Perhaps a NamedList would be helpful here?
One could write one fairly easily.
On Fri, Jun 26, 2020 at 10:45:07AM -0700, Brett Cannon wrote:
> Why can't you do `tuple(dict.items())` to get your indexable pairs?
I don't think that an immutable copy is going to help Hans with his
use-case, since he already mentions that tuples don't solve his problem.
Swapping to a list gives you a mutable sequence that makes inserting
columns easy, but now lookups by column name are O(N) instead of O(1).
Hans, I think that a dict is probably not the best solution here, but
you can use a dict in an augmented data structure. I would consider
keeping your columns in a list, indexed by position, and keeping a table
of columns to index in a dict. Whenever you insert or remove a column,
you can update the table.
If this sounds like a lot of work, yes, it probably is, and making dicts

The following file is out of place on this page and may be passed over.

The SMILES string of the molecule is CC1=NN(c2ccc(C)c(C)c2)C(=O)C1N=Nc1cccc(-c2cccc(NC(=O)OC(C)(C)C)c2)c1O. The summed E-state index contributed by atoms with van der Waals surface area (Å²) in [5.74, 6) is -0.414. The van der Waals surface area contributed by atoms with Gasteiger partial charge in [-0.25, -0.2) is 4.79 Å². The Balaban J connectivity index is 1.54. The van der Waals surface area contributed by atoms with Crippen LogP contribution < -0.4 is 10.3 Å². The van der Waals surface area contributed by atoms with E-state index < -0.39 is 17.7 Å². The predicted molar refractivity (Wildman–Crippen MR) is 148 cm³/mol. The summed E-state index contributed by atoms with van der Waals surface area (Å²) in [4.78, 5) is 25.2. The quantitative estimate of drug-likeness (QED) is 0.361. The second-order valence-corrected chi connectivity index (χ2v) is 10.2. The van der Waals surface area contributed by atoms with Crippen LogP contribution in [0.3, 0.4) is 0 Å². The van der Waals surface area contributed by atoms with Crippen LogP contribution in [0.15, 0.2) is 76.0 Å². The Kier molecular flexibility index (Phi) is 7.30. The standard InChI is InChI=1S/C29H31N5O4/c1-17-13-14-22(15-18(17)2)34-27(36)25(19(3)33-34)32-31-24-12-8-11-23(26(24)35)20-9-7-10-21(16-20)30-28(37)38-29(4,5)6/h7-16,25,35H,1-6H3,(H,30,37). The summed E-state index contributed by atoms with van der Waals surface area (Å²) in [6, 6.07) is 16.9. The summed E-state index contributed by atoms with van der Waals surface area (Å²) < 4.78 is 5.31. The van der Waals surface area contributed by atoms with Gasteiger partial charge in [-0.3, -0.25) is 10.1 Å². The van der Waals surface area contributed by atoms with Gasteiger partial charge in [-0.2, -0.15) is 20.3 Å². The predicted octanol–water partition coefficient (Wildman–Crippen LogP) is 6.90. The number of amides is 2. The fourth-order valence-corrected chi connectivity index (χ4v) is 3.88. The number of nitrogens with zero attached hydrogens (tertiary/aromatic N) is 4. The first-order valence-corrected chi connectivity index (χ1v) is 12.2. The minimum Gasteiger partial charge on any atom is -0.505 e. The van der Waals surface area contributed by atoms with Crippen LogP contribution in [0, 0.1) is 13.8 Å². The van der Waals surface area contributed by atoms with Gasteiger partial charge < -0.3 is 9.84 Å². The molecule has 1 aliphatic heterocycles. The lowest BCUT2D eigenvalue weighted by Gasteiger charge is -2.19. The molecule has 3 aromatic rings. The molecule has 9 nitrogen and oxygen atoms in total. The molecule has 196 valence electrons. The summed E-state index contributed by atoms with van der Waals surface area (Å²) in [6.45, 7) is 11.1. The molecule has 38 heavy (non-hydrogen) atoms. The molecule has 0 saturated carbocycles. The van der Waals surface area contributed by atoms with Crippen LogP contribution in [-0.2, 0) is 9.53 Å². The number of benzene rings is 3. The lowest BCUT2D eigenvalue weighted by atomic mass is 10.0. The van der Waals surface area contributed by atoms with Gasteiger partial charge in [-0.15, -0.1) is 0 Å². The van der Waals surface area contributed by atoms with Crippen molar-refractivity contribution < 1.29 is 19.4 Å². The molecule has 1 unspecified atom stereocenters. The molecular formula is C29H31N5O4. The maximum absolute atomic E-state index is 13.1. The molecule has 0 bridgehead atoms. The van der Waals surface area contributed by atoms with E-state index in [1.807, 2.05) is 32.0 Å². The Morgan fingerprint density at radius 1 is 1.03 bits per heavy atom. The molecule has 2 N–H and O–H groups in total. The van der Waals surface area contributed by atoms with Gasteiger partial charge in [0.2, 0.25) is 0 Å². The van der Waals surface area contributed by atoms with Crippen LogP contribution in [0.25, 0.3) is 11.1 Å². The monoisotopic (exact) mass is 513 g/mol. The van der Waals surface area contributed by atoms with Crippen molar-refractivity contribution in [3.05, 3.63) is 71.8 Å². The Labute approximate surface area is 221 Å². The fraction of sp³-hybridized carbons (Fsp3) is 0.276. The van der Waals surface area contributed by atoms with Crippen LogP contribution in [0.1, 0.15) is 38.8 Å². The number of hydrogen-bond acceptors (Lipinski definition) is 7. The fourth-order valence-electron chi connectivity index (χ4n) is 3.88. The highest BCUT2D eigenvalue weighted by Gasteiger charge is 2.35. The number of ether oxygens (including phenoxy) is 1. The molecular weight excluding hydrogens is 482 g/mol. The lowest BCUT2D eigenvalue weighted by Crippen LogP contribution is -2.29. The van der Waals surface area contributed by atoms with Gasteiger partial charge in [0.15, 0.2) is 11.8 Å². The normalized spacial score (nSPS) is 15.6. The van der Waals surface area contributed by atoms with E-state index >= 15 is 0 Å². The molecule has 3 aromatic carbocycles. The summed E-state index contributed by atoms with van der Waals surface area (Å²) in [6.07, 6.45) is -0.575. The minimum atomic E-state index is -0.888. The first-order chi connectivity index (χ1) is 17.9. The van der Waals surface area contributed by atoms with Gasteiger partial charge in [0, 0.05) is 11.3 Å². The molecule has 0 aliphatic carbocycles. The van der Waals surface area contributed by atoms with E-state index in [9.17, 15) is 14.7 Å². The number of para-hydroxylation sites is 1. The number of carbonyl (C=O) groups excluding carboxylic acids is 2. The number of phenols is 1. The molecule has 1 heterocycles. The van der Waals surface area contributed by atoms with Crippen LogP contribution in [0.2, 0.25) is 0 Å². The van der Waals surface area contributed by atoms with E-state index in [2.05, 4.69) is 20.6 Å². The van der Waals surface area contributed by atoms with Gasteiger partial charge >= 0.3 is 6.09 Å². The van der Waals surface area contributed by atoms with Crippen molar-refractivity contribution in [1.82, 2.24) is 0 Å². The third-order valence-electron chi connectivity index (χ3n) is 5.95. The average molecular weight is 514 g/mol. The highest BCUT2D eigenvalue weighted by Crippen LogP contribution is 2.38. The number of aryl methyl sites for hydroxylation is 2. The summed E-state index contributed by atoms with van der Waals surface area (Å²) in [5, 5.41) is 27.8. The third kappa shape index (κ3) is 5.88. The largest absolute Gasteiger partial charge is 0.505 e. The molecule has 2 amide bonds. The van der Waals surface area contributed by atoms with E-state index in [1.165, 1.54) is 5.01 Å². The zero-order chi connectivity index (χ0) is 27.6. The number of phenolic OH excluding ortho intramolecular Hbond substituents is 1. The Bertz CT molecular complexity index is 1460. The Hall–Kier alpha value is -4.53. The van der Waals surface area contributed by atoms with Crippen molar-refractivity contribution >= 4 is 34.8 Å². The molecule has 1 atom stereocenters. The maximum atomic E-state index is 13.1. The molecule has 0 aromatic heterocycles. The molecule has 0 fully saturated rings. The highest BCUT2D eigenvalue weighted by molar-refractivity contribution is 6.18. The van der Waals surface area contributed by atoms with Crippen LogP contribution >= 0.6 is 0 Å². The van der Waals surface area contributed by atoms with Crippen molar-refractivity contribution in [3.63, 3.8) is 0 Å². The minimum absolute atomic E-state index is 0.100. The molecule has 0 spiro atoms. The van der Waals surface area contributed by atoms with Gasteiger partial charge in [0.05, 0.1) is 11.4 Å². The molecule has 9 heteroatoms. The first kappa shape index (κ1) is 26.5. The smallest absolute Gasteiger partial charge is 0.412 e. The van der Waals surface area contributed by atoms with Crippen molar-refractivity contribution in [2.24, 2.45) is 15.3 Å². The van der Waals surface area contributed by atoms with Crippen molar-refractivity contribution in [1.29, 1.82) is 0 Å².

perform that work for *every single dict* would slow down the language a
lot. Dicts are critical for speed and performance because they are used
so extensively. Globals, builtins, almost every module, class and
instance use dicts internally, so they need to be as fast as possible.
If your experience with Perl tells you differently, please explain to us
how Perl hashes work in order that they support both fast hash indexing
and positional indexing at the same time.
Python-ideas mailing list -- email@example.com
To unsubscribe send an email to firstname.lastname@example.org
Message archived at https://email@example.com/message/POHINM764UHZKVXK3GWOYIJPF525IDCS/
Code of Conduct: http://python.org/psf/codeofconduct/
Christopher Barker, PhD
Python Language Consulting
- Scientific Software Development
- Desktop GUI and Web Development
- wxPython, numpy, scipy, Cython